OCD – How medical treatment or counselling/psychotherapy can help – Part 4/6

Severe OCD is a difficult condition to treat. It is common for suffers of OCD to hide their symptoms and treat it like a secret problem. Nonetheless it is important to seek treatment from medical and psychological professionals. With perseverance most patients can expect some reduction in symptoms. However, it is common for some level of symptoms to persist despite treatment and relapse of symptoms in stressful times can be problematic.

OCD can often be successfully treated with a combination of medical and psychological interventions. People with OCD may be prescribed antidepressants know as serotonin reuptake inhibitors (such as Prozac or Zoloft) or tricyclic antidepressants (such as Anafranil). Improvements usually take up to 6 weeks and it is recommended that medication should be continued for a minimum or 6 months and sometimes for 1-2 years. If you are considering medication for OCD you should discuss this with a medical professional such as a general practitioner (GP) or psychiatrist.

Various psychological treatments may be helpful for reducing symptoms of OCD. Intervening at any point in the OCD cycle can improve functioning. Psychological treatment may address any of following;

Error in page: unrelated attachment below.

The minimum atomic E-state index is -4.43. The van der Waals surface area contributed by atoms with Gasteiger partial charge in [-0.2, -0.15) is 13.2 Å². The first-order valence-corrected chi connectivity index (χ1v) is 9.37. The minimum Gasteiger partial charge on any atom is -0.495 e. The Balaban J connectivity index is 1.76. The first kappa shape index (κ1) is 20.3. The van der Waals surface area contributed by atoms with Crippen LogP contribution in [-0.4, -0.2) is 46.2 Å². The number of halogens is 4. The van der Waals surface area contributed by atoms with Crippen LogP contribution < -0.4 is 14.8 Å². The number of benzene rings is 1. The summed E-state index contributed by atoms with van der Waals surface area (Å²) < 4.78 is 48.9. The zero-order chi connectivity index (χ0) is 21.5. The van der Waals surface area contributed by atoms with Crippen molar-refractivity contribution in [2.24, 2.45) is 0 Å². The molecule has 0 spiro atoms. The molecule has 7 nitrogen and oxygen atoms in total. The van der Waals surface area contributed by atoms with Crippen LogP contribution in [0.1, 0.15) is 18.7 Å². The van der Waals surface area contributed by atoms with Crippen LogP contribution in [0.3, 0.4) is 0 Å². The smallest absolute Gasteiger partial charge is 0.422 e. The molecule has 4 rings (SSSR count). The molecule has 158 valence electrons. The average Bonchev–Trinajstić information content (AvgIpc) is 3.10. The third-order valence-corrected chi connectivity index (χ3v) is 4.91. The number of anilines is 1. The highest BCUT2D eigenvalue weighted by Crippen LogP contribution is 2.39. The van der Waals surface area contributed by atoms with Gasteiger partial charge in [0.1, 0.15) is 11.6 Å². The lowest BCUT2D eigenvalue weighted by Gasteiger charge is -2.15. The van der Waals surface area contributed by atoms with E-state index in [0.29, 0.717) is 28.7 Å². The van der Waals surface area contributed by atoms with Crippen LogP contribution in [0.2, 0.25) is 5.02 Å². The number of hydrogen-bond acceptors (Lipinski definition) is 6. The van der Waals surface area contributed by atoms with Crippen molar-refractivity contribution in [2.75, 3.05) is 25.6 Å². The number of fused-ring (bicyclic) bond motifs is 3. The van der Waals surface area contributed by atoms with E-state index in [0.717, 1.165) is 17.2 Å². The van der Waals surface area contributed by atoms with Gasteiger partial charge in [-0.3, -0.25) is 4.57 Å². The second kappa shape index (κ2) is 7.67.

• Relaxation techniques
  • Clarifying and addressing underlying relationship problems
  • Thought-stopping techniques
  • Psychoeducation
  • Recognising and correcting unhelpful thinking patterns
  • Developing alternative coping strategies
  • Behavioural experiments (designed to encourage helpful thinking patterns)
  • Exposure to anxiety provoking experiences with the aim of reducing anxiety
  • Problem-solving
  • Recognising and relabeling obsessive thoughts
  • Correcting unhelpful beliefs that underlie OCD symptoms
  • Breaking negative reinforcement cycles of OCD
  • Reducing stress
  • Developing alternative anxiety management strategies
  • Developing emotion regulation skills
  • Identifying and addressing factors that trigger or exacerbate OCD symptoms
  • Developing realistic ways of viewing reality
  • Addressing feelings of ambivalence towards the self and building a more integrated and differentiated view of the self and others

Home Page – Sherry-Lee Smith Perth Psychologist